Just because it’s late fall or winter doesn’t mean you can’t go hiking! Sure, it’s rainy quite often, but not everyday! November hikes near Seattle are pretty great with many local hikes that can be enjoyed in the wet months too. A great way to our gray winters in Seattle is to get outside and hike!
There are lots of gorgeous, mellow walks in Seattle parks perfect for winter beaches and urban strolls, but if you want to get out of town here are your best November hikes near Seattle.
Not a view hike, since it’s often rainy and cloudy in November!
Less than an hour drive for our short November days
Less than five miles for our short November days
All of these November hikes near Seattle meet these criteria and are good year round, dog friendly (on leash) hikes! I did add a couple of bonus November hikes that are more than an hour drive from Seattle, but are super worth the extra drive.
I highly recommend the Washington Trails Association trip reports all year but especially for November hiking because they will keep you up to date on the latest conditions.
Twin Falls – Best November Waterfall Hike near Seattle
One of my all time favorite hikes in Washington, Twin Falls is insanely busy during the summer! But once the rain comes and the days get shorter and colder the crowds thin out and the waterfall is even more impressive!
At 3 miles round trip with 500 feet of elevation gain, you get the payoff of this incredible waterfall in just 1.5 miles!
The trail is well maintained, but be ready for mud!
Talapus Lake – Best November Alpine Lake Hike near Seattle
Watch out for this one, at 3700 feet it is possible that Talapus Lake will have snow in November! It’s a slightly lower elevation than Stevens Pass, so if Stevens Pass is snow free you should be free of snow here too. Check out recent trip reports as well for more information on current conditions.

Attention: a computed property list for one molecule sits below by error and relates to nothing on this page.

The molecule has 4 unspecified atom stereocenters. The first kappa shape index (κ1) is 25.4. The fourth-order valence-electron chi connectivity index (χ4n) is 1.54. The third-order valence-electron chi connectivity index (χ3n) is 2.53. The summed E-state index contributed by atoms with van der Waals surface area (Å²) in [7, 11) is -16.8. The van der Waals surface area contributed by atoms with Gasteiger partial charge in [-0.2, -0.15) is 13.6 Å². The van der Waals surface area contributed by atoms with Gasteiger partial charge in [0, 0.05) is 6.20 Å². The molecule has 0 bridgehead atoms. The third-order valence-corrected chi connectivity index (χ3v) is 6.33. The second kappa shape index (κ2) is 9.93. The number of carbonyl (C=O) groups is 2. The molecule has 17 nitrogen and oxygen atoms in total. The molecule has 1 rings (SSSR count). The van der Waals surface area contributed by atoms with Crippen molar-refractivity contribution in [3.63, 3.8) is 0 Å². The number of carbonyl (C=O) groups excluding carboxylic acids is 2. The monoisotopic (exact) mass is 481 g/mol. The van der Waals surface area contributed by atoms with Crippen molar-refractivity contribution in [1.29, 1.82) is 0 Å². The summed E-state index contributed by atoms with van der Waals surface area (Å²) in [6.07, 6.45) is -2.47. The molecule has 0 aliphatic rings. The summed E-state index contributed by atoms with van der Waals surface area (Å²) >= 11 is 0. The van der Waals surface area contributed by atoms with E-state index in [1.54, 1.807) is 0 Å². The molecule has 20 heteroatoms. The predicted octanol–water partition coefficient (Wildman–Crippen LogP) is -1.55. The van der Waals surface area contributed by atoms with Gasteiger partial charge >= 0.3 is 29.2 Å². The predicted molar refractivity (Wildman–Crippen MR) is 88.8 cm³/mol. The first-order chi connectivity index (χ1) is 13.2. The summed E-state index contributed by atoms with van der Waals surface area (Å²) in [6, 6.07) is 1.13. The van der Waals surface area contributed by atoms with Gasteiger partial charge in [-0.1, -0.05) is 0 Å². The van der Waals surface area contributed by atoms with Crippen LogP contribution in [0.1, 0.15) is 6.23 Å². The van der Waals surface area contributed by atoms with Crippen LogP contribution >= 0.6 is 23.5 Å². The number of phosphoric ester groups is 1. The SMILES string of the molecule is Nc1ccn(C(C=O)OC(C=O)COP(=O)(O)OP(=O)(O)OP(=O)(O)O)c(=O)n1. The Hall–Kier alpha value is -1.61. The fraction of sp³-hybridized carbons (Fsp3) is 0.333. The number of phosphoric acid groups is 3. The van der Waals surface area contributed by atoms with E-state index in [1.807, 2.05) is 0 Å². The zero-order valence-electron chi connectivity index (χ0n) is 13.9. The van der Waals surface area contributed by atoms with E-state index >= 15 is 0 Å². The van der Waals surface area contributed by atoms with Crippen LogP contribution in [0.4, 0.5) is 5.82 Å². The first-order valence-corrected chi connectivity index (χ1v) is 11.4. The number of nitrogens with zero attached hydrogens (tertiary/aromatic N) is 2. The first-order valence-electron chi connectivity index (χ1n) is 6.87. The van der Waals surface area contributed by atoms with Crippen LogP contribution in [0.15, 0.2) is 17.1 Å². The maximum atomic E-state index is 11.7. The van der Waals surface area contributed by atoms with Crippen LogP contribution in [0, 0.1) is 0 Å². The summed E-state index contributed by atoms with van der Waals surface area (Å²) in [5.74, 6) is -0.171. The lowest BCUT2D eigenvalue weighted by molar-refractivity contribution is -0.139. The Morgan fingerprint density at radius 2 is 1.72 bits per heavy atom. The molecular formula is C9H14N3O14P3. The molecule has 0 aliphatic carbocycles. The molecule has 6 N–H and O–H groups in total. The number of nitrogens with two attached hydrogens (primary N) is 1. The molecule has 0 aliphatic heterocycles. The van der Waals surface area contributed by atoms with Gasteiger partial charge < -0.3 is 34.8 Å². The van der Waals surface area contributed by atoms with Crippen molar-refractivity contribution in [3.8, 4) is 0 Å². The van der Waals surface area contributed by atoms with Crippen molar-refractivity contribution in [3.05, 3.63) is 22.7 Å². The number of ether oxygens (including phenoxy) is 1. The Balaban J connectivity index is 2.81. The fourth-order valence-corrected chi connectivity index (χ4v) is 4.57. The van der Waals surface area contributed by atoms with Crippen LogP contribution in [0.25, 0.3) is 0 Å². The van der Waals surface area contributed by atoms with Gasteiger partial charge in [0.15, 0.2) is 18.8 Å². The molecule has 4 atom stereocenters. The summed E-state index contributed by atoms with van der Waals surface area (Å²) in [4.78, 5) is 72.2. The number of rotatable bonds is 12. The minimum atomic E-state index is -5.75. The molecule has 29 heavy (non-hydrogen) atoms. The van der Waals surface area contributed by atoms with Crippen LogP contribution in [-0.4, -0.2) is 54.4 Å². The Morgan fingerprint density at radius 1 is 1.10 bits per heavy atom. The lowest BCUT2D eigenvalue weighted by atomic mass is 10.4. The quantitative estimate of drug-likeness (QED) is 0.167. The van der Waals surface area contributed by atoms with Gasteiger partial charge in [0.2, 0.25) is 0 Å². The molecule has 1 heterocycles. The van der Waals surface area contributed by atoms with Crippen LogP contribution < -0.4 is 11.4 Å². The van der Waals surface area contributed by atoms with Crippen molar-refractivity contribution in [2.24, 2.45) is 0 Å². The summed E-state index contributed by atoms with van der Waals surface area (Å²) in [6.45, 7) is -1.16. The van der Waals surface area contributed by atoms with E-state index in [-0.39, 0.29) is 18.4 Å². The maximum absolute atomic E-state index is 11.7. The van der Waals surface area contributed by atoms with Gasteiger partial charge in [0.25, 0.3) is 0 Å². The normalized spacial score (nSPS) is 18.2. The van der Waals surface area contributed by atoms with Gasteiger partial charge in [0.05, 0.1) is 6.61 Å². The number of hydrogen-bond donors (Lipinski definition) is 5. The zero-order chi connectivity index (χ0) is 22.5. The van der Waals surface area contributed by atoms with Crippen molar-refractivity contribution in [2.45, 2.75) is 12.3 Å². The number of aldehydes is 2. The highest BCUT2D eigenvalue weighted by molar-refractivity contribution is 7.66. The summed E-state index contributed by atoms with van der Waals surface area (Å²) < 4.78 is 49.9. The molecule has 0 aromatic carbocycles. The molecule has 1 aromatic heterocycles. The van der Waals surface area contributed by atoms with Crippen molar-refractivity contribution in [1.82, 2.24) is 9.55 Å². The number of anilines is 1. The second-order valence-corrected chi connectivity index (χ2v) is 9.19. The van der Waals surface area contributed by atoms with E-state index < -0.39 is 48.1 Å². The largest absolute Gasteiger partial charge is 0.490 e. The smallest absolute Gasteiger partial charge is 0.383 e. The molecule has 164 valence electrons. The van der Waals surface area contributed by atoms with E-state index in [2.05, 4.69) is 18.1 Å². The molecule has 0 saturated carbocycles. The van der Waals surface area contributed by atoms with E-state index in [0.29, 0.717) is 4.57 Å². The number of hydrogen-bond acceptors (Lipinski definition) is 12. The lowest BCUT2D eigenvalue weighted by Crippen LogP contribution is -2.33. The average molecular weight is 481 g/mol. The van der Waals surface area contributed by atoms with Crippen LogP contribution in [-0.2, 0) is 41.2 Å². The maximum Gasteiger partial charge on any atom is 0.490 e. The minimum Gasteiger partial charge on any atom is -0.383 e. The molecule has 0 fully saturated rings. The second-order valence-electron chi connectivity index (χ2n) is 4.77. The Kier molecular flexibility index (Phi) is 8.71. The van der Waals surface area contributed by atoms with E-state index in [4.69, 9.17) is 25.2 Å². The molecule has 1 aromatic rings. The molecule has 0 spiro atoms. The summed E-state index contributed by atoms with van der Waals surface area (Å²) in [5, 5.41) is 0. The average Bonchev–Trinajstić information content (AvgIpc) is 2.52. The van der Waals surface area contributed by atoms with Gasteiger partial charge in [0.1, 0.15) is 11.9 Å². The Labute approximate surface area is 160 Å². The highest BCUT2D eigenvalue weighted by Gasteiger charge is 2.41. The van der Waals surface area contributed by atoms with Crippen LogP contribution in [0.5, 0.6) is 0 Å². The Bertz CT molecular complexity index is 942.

At 4 miles round trip and 1000 feet of elevation gain, it’s never extremely steep and meanders through the forest to a beautiful alpine lake. This trail does have a lot of roots on it and can be muddy, so use caution. No bugs at the lake this time of year!
NOTE: Another great lake hike this time of year is Heather Lake, a very close second (and probably better if you live in North Seattle or north of Seattle).
Wilderness Peak – Best November Forest Hike
Wilderness Peak has the steepest climb of any on this list, so it gets the workout award! This is a beautiful forest hike that will get up your heart rate at about 4 miles and 1200 feet of elevation gain. It’s also a loop, which is always enjoyable! There are no views here, but it’s a beautiful hike anyway.
If you want MORE of a workout, a couple of nearby longer and steeper hikes include Margaret’s Way and the May Valley Loop. They are both good November hikes near Seattle too for anyone looking for a harder hike!
Parking Pass: None
Bonus #1- Deception Pass
If you’re up for a longer drive (about two hours from Seattle), I recommend Deception Pass State Park which has multiple excellent November hikes. There are great views to be had if it happens to be clear, but if it’s cloudy or rainy, you’ll still enjoy the beaches and forests of Washington’s most popular state park, without the summer crowds!
Bonus #2 – Boulder River Falls
Boulder River is an hour and a half to two hours from Seattle, but like Deception Pass, is worth the extra driving time! This absolutely gorgeous forest hike passes multiple gorgeous waterfalls. Waterfalls are amazing in November since it’s such a rainy month! The Boulder River Trail is up to 9 miles round trip with 800 feet of elevation gain, but you get to Boulder River Falls is three miles round trip.
Hi! I'm Jennie. I’m a fourth generation Seattleite who lived in Alaska for 7 years and I still spend lots of time there every year. I've been a tour guide for many years in both Alaska and Washington and am a field editor for the Milepost. I love to share the places I love with visitors, newcomers and my fellow locals. I’m so glad to have you along on the journey to experience your best adventure in Washington, Alaska and Western Canada!
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